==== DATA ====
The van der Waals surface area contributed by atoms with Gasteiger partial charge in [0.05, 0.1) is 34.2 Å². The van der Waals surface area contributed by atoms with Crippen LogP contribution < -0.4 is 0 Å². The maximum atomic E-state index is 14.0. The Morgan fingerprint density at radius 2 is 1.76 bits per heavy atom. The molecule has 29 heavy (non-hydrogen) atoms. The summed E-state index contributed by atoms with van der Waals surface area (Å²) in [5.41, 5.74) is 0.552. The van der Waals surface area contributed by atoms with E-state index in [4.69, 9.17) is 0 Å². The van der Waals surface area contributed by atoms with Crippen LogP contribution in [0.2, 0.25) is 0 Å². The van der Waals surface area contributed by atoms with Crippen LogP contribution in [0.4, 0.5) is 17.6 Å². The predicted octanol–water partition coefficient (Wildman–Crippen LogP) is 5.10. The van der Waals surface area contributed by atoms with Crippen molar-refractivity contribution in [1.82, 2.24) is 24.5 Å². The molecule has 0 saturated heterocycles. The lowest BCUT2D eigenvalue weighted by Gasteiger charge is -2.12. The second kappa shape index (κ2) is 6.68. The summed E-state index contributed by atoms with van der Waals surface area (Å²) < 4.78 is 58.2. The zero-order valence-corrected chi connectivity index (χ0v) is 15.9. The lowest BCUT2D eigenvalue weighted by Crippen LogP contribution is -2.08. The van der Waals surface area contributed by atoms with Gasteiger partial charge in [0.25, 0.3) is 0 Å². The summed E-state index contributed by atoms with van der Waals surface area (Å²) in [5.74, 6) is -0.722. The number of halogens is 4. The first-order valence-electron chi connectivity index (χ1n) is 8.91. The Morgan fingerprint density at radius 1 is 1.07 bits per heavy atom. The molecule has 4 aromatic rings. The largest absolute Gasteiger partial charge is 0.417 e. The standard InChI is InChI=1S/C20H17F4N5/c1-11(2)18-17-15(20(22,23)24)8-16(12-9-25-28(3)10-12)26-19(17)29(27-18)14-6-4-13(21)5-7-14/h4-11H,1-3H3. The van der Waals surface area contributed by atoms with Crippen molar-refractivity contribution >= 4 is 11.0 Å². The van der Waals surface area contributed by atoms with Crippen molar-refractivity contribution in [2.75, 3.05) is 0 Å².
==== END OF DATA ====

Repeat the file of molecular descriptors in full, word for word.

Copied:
The van der Waals surface area contributed by atoms with Gasteiger partial charge in [0.05, 0.1) is 34.2 Å². The van der Waals surface area contributed by atoms with Crippen LogP contribution < -0.4 is 0 Å². The maximum atomic E-state index is 14.0. The Morgan fingerprint density at radius 2 is 1.76 bits per heavy atom. The molecule has 29 heavy (non-hydrogen) atoms. The summed E-state index contributed by atoms with van der Waals surface area (Å²) in [5.41, 5.74) is 0.552. The van der Waals surface area contributed by atoms with E-state index in [4.69, 9.17) is 0 Å². The van der Waals surface area contributed by atoms with Crippen LogP contribution in [0.2, 0.25) is 0 Å². The van der Waals surface area contributed by atoms with Crippen LogP contribution in [0.4, 0.5) is 17.6 Å². The predicted octanol–water partition coefficient (Wildman–Crippen LogP) is 5.10. The van der Waals surface area contributed by atoms with Crippen molar-refractivity contribution in [1.82, 2.24) is 24.5 Å². The molecule has 0 saturated heterocycles. The lowest BCUT2D eigenvalue weighted by Gasteiger charge is -2.12. The second kappa shape index (κ2) is 6.68. The summed E-state index contributed by atoms with van der Waals surface area (Å²) < 4.78 is 58.2. The zero-order valence-corrected chi connectivity index (χ0v) is 15.9. The lowest BCUT2D eigenvalue weighted by Crippen LogP contribution is -2.08. The van der Waals surface area contributed by atoms with Gasteiger partial charge in [0.25, 0.3) is 0 Å². The summed E-state index contributed by atoms with van der Waals surface area (Å²) in [5.74, 6) is -0.722. The number of halogens is 4. The first-order valence-electron chi connectivity index (χ1n) is 8.91. The Morgan fingerprint density at radius 1 is 1.07 bits per heavy atom. The molecule has 4 aromatic rings. The largest absolute Gasteiger partial charge is 0.417 e. The standard InChI is InChI=1S/C20H17F4N5/c1-11(2)18-17-15(20(22,23)24)8-16(12-9-25-28(3)10-12)26-19(17)29(27-18)14-6-4-13(21)5-7-14/h4-11H,1-3H3. The van der Waals surface area contributed by atoms with Crippen molar-refractivity contribution >= 4 is 11.0 Å². The van der Waals surface area contributed by atoms with Crippen molar-refractivity contribution in [2.75, 3.05) is 0 Å².